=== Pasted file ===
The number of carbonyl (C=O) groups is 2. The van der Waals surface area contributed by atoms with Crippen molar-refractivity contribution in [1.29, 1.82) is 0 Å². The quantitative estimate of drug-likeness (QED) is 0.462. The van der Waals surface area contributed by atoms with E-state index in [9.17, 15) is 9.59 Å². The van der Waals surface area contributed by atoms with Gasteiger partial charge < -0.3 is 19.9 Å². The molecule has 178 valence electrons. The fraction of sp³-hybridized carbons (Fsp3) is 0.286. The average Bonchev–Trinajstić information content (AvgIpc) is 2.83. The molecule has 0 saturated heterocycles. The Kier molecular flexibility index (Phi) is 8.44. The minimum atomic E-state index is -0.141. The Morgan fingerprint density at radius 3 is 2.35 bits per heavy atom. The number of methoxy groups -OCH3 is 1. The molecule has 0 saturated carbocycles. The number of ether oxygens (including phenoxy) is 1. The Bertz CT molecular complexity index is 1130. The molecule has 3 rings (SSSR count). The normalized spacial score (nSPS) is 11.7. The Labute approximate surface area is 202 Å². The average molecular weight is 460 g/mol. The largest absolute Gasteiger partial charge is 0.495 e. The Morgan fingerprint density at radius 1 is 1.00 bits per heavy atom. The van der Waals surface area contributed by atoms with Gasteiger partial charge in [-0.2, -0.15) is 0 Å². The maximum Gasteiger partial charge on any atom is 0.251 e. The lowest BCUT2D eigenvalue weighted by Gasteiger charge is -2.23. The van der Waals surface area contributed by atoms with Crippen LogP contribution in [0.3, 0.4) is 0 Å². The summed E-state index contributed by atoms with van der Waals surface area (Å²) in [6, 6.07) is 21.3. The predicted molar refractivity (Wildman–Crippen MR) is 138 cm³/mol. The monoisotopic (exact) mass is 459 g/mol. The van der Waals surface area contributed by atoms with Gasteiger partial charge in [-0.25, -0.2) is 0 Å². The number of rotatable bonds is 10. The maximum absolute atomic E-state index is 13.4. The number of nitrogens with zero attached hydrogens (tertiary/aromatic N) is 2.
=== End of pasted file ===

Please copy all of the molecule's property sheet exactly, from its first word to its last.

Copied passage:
The number of carbonyl (C=O) groups is 2. The van der Waals surface area contributed by atoms with Crippen molar-refractivity contribution in [1.29, 1.82) is 0 Å². The quantitative estimate of drug-likeness (QED) is 0.462. The van der Waals surface area contributed by atoms with E-state index in [9.17, 15) is 9.59 Å². The van der Waals surface area contributed by atoms with Gasteiger partial charge < -0.3 is 19.9 Å². The molecule has 178 valence electrons. The fraction of sp³-hybridized carbons (Fsp3) is 0.286. The average Bonchev–Trinajstić information content (AvgIpc) is 2.83. The molecule has 0 saturated heterocycles. The Kier molecular flexibility index (Phi) is 8.44. The minimum atomic E-state index is -0.141. The Morgan fingerprint density at radius 3 is 2.35 bits per heavy atom. The number of methoxy groups -OCH3 is 1. The molecule has 0 saturated carbocycles. The number of ether oxygens (including phenoxy) is 1. The Bertz CT molecular complexity index is 1130. The molecule has 3 rings (SSSR count). The normalized spacial score (nSPS) is 11.7. The Labute approximate surface area is 202 Å². The average molecular weight is 460 g/mol. The largest absolute Gasteiger partial charge is 0.495 e. The Morgan fingerprint density at radius 1 is 1.00 bits per heavy atom. The van der Waals surface area contributed by atoms with Gasteiger partial charge in [-0.2, -0.15) is 0 Å². The maximum Gasteiger partial charge on any atom is 0.251 e. The lowest BCUT2D eigenvalue weighted by Gasteiger charge is -2.23. The van der Waals surface area contributed by atoms with Crippen LogP contribution in [0.3, 0.4) is 0 Å². The summed E-state index contributed by atoms with van der Waals surface area (Å²) in [6, 6.07) is 21.3. The predicted molar refractivity (Wildman–Crippen MR) is 138 cm³/mol. The monoisotopic (exact) mass is 459 g/mol. The van der Waals surface area contributed by atoms with Gasteiger partial charge in [-0.25, -0.2) is 0 Å². The number of rotatable bonds is 10. The maximum absolute atomic E-state index is 13.4. The number of nitrogens with zero attached hydrogens (tertiary/aromatic N) is 2.